Not long ago, Faye Kesey McMurtry, widow of noted author and cultural visionary Ken Kesey, reached an agreement with the University of Oregon that will ensure all of her late husband’s papers are kept in Oregon. The vast collection of manuscripts, journals and other correspondence will be cataloged and cared for by the university he attended from 1953-1957. Included in the collection are early drafts of both “One Flew over the Cuckoo’s Nest” and “Sometimes a Great Notion.”
Ken Babbs, fellow Prankster and one of Kesey’s closest friends, had to this say about the University of Oregon’s acquisition. “Keeping the collection at the U of O opens the door for me to go in there any time I want and read the letters again, no pre-formed ideas or opinions but who knows what will come of it, the future being the bounteous mystery it always is.”
For those less familiar with the timeline of this story, it was the success of “One Flew over the Cuckoo’s Nest” that provided Kesey with enough financial security to develop and encourage the Prankster lifestyle and to continue his efforts to awaken in all of us the freedom to see the world in a completely new and original way.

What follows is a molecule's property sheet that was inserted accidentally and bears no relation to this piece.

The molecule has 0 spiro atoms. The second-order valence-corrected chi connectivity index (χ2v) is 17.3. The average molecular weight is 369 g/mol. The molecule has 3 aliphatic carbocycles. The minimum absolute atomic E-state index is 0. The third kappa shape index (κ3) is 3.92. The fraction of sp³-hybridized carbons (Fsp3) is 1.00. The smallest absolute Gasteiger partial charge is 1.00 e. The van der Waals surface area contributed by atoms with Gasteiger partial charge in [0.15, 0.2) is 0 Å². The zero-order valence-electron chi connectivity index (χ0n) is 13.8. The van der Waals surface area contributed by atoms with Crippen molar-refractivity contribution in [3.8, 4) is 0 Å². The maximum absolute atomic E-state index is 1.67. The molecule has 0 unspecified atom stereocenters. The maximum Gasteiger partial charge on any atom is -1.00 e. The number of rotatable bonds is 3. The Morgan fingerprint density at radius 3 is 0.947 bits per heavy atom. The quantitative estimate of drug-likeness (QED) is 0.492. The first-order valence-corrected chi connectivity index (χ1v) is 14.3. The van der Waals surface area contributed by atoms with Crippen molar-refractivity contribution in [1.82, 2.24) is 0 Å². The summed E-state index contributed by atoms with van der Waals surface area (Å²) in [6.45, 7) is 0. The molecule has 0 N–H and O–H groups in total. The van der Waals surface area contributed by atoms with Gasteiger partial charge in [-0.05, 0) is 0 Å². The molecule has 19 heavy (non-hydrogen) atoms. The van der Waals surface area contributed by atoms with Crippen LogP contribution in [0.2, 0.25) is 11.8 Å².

With one successful novel behind him and a second about to be published, Kesey and the Pranksters got on the bus and headed to New York City, where the World’s Fair was underway and a Broadway adaptation of his second book was about to begin. That novel, “Sometimes a Great Notion,” tells the story of the Stampers, a fiercely independent Oregon logging family who stand against the striking unions to honor their word and honor the commitments they have made to their customers.
The strength of Ken’s connection to Oregon, and the literary importance of this collection to the state’s shared history make the University’s decision to complete the purchase of his papers a big win for everyone involved.
With Kesey’s incredible library in good hands, we at Furthur Down the Road are even more committed to ensuring the rebirth and long-term survival of the magnificent bus that has come to represent this amazing American era.
Read the news of this agreement in the Columbian online.